Reciting the Aeneid as Punishment

Maximilian LaBorde, History of the South Carolina College:

“With the mention of one case of discipline, I shall close the account of the year. The penalty was peculiar. This morning, at our Faculty meeting, we had just such a case, and were puzzled what to do. Oh! that I had known the precedent; but it was not until to-night that I made the discovery. Let me say that our law declares that no student shall leave the bounds of Columbia without the permission of the President. But what are laws without a penalty? What punishment shall be inflicted for its violation? That was the question which vexed us this morning. Here, then, is a precedent which may serve us as a guide in all future times. A student was charged with being absent from the Town without permission. He confessed the fact, and the Faculty determined to punish him with severity. It was therefore resolved unanimously, ‘that he be required to construe and commit to memory twenty lines of Virgil’s Aeneid, and not be seen out of the Campus until he had done so.’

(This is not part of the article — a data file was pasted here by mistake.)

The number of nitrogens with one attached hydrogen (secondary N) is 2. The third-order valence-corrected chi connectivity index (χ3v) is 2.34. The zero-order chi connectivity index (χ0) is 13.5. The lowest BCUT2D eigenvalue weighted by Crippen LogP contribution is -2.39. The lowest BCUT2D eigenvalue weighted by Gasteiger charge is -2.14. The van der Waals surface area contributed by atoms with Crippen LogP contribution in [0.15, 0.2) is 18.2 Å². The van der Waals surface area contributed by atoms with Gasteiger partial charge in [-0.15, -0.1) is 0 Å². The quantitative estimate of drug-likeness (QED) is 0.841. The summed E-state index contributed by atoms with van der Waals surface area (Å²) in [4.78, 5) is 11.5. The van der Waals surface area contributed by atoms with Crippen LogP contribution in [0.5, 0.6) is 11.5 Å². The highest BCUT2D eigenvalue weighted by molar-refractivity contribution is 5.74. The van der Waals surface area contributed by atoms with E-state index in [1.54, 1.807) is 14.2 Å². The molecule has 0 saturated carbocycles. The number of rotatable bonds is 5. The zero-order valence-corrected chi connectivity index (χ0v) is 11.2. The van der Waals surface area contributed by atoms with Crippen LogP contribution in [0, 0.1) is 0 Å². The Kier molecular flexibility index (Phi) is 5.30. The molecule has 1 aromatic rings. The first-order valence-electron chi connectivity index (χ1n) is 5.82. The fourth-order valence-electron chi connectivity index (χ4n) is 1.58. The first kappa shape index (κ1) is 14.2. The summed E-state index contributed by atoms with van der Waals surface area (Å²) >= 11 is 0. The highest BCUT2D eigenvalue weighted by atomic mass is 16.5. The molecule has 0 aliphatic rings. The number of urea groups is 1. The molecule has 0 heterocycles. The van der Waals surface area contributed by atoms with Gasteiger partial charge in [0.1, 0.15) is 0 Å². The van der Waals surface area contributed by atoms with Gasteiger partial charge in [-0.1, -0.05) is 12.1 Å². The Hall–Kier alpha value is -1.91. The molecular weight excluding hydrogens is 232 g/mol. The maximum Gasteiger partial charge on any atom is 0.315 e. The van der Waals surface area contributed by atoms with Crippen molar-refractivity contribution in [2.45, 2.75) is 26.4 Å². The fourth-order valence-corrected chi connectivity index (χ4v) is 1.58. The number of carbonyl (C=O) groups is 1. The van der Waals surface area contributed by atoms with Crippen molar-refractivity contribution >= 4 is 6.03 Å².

[…]

I must call attention again to the infliction of a singular penalty by the Faculty, which I had occasion to notice on a former occasion. Perhaps it worked well when first applied, and the Faculty, taking encouragement, determined to avail themselves more freely of it. Two students ‘were discovered shooting guns at the back of the Town,’ and were called up, seriously admonished, and ‘required each to get fifty lines of Virgil’s Aeneid by heart, and to repeat them to the Faculty at their next meeting on Monday next.'”

Painting Wicar Virgil Reading Aeneid

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